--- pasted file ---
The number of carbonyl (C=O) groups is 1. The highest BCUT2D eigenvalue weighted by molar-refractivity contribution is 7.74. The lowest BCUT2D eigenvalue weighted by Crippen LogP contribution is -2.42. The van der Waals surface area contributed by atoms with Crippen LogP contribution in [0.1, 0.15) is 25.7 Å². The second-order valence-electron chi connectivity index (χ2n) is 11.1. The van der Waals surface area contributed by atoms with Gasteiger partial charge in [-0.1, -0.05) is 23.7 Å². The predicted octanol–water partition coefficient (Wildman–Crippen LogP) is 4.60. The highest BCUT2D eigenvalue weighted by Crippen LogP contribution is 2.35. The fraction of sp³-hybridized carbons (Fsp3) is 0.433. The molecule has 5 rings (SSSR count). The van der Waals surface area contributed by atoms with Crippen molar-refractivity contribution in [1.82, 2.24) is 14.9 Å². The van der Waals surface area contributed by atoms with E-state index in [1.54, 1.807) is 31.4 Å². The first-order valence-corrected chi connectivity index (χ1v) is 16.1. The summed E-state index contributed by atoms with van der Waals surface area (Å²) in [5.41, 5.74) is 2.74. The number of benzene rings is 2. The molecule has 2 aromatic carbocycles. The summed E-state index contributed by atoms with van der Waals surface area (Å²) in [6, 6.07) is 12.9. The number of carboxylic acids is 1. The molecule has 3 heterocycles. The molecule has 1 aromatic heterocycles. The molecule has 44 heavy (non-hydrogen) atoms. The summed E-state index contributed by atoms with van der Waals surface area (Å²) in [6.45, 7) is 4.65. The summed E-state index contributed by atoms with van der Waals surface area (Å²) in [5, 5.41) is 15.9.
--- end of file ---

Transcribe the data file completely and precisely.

The number of carbonyl (C=O) groups is 1. The highest BCUT2D eigenvalue weighted by molar-refractivity contribution is 7.74. The lowest BCUT2D eigenvalue weighted by Crippen LogP contribution is -2.42. The van der Waals surface area contributed by atoms with Crippen LogP contribution in [0.1, 0.15) is 25.7 Å². The second-order valence-electron chi connectivity index (χ2n) is 11.1. The van der Waals surface area contributed by atoms with Gasteiger partial charge in [-0.1, -0.05) is 23.7 Å². The predicted octanol–water partition coefficient (Wildman–Crippen LogP) is 4.60. The highest BCUT2D eigenvalue weighted by Crippen LogP contribution is 2.35. The fraction of sp³-hybridized carbons (Fsp3) is 0.433. The molecule has 5 rings (SSSR count). The van der Waals surface area contributed by atoms with Crippen molar-refractivity contribution in [1.82, 2.24) is 14.9 Å². The van der Waals surface area contributed by atoms with E-state index in [1.54, 1.807) is 31.4 Å². The first-order valence-corrected chi connectivity index (χ1v) is 16.1. The summed E-state index contributed by atoms with van der Waals surface area (Å²) in [5.41, 5.74) is 2.74. The number of benzene rings is 2. The molecule has 2 aromatic carbocycles. The summed E-state index contributed by atoms with van der Waals surface area (Å²) in [6, 6.07) is 12.9. The number of carboxylic acids is 1. The molecule has 3 heterocycles. The molecule has 1 aromatic heterocycles. The molecule has 44 heavy (non-hydrogen) atoms. The summed E-state index contributed by atoms with van der Waals surface area (Å²) in [6.45, 7) is 4.65. The summed E-state index contributed by atoms with van der Waals surface area (Å²) in [5, 5.41) is 15.9.